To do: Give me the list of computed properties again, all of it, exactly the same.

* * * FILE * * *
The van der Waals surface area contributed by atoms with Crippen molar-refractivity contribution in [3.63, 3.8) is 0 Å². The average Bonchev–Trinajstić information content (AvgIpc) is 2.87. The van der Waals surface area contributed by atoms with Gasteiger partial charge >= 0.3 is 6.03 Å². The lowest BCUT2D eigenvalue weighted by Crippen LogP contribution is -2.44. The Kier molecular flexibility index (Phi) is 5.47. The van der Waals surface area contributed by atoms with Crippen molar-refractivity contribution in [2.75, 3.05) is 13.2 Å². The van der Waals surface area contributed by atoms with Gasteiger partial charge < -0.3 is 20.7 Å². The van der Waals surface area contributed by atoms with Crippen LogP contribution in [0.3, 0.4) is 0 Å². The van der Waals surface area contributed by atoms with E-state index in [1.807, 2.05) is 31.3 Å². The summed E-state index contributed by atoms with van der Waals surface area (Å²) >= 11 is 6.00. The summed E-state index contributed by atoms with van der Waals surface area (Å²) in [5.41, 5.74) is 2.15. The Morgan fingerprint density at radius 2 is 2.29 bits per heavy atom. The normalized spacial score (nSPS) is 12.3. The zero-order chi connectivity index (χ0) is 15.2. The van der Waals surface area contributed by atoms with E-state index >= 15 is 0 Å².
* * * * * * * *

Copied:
The van der Waals surface area contributed by atoms with Crippen molar-refractivity contribution in [3.63, 3.8) is 0 Å². The average Bonchev–Trinajstić information content (AvgIpc) is 2.87. The van der Waals surface area contributed by atoms with Gasteiger partial charge >= 0.3 is 6.03 Å². The lowest BCUT2D eigenvalue weighted by Crippen LogP contribution is -2.44. The Kier molecular flexibility index (Phi) is 5.47. The van der Waals surface area contributed by atoms with Crippen molar-refractivity contribution in [2.75, 3.05) is 13.2 Å². The van der Waals surface area contributed by atoms with Gasteiger partial charge < -0.3 is 20.7 Å². The van der Waals surface area contributed by atoms with Crippen LogP contribution in [0.3, 0.4) is 0 Å². The van der Waals surface area contributed by atoms with E-state index in [1.807, 2.05) is 31.3 Å². The summed E-state index contributed by atoms with van der Waals surface area (Å²) >= 11 is 6.00. The summed E-state index contributed by atoms with van der Waals surface area (Å²) in [5.41, 5.74) is 2.15. The Morgan fingerprint density at radius 2 is 2.29 bits per heavy atom. The normalized spacial score (nSPS) is 12.3. The zero-order chi connectivity index (χ0) is 15.2. The van der Waals surface area contributed by atoms with E-state index >= 15 is 0 Å².